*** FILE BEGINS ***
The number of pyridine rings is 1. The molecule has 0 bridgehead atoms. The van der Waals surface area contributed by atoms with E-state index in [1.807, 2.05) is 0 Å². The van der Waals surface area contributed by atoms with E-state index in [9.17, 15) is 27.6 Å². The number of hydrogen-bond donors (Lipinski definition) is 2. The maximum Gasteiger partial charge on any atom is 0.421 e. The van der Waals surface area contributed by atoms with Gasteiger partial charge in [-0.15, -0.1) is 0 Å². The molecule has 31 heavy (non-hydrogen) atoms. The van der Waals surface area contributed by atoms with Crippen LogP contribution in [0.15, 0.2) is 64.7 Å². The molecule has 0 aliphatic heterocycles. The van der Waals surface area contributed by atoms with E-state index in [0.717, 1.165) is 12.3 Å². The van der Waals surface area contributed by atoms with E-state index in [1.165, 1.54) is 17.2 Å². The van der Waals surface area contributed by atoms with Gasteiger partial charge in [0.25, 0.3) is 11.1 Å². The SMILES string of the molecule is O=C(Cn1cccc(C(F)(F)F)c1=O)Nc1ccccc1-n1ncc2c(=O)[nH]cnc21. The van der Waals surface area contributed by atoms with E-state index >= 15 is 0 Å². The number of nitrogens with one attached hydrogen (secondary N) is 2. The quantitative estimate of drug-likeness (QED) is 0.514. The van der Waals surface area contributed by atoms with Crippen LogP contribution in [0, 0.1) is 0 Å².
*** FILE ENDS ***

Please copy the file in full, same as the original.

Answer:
The number of pyridine rings is 1. The molecule has 0 bridgehead atoms. The van der Waals surface area contributed by atoms with E-state index in [1.807, 2.05) is 0 Å². The van der Waals surface area contributed by atoms with E-state index in [9.17, 15) is 27.6 Å². The number of hydrogen-bond donors (Lipinski definition) is 2. The maximum Gasteiger partial charge on any atom is 0.421 e. The van der Waals surface area contributed by atoms with Gasteiger partial charge in [-0.15, -0.1) is 0 Å². The molecule has 31 heavy (non-hydrogen) atoms. The van der Waals surface area contributed by atoms with Crippen LogP contribution in [0.15, 0.2) is 64.7 Å². The molecule has 0 aliphatic heterocycles. The van der Waals surface area contributed by atoms with E-state index in [0.717, 1.165) is 12.3 Å². The van der Waals surface area contributed by atoms with E-state index in [1.165, 1.54) is 17.2 Å². The van der Waals surface area contributed by atoms with Gasteiger partial charge in [0.25, 0.3) is 11.1 Å². The SMILES string of the molecule is O=C(Cn1cccc(C(F)(F)F)c1=O)Nc1ccccc1-n1ncc2c(=O)[nH]cnc21. The van der Waals surface area contributed by atoms with E-state index >= 15 is 0 Å². The number of nitrogens with one attached hydrogen (secondary N) is 2. The quantitative estimate of drug-likeness (QED) is 0.514. The van der Waals surface area contributed by atoms with Crippen LogP contribution in [0, 0.1) is 0 Å².